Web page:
Aveneu Park, Starling, Australia

Background: based on a range of prescribing and clinical

Background: Despite
recommendations by guidelines to avoid antipsychotics combinations unless after
many trials of antipsychotic monotherapy, it is quite common practice to use
antipsychotic combinations. This practice leads to unnecessary expenses and
exposes the patient to severe adverse effects. The
usage of antipsychotic polypharmacy among psychiatric patients is widespread
nowadays. To date, there is a lack of empirical evidence to support its safety,
benefits, efficacy, risks and proper way of practicing. In Malaysia, despite
the high prevalence of antipsychotic polypharmacy, there is no local published
data. This study was conducted to determine the prescribing pattern of
antipsychotics and the proportion of antipsychotic polypharmacy and the
associated risks among psychiatric patients. Methodology: This retrospective, cross-sectional
study involved patients who were prescribed with antipsychotics polypharmacy
and was conducted at Hospital Kajang in Malaysia from January 2016 to December
2016. The assessment of polypharmacy usage and risk was based on a range of
prescribing and clinical outcomes including drug–drug interactions, medication
non-adherence, inappropriate prescribing, adverse drug events, hospitalization,
falls, functional decline, and mortality that are induced either by
combinations of antipsychotic medications or by monotherapy. Results: This
study included 100 patients with a total number of 120 cases (patients and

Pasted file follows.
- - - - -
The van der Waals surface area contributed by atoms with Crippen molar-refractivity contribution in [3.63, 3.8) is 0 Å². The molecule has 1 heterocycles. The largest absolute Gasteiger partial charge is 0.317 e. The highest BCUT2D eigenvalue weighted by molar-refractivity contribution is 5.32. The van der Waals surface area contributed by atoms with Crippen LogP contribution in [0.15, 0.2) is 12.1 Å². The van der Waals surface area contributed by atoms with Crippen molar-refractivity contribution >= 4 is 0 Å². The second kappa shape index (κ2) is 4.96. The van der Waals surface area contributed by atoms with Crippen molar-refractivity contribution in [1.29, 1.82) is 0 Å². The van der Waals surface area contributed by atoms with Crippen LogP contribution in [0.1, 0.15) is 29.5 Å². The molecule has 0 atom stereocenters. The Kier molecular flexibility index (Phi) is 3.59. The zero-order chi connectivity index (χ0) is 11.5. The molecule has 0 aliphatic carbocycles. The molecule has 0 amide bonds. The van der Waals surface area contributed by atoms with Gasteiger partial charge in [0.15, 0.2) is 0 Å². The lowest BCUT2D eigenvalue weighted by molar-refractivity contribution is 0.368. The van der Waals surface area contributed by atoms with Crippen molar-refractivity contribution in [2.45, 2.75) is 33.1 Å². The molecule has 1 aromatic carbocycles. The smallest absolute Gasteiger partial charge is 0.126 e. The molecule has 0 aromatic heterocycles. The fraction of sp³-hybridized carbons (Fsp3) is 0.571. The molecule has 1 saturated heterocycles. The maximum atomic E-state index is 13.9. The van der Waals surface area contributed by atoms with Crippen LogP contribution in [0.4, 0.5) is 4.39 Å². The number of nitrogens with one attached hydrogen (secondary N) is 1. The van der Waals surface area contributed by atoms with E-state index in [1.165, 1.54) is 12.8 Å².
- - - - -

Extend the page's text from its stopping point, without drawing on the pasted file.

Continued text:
prescriptions). Among these cases, 62 cases were prescribed with one
antipsychotic medication and 58 cases were prescribed with antipsychotic
polypharmacy. The overall proportion of antipsychotic polypharmacy was 48%
which almost contributed half of cases. In addition to that, study found that
there was a significant and statistical association between duration of illness
and antipsychotic polypharmacy (P ? 0.05). Moreover, severe adverse effects
such as EPS and hyperpolactinemia, were induced by frequent use of
antipsychotic polypharmacy. On the hand, other side effects such as
hyperlipidemia, weight gain, and metabolic syndrome were associated with
antipsychotic monotherapy and antipsychotic polypharmacy, but this association
was not statistically significant. Conclusions: Overall, the proportion
of antipsychotic polypharmacy was high. Severe side effects were associated
with prescription of antipsychotic polypharmacy. Caution should be used in
prescribing antipsychotics for obese patient and those who having diabetes.
More information about the usage and the risk of polypharmacy antipsychotics is
needed to enhance their management and prevention.


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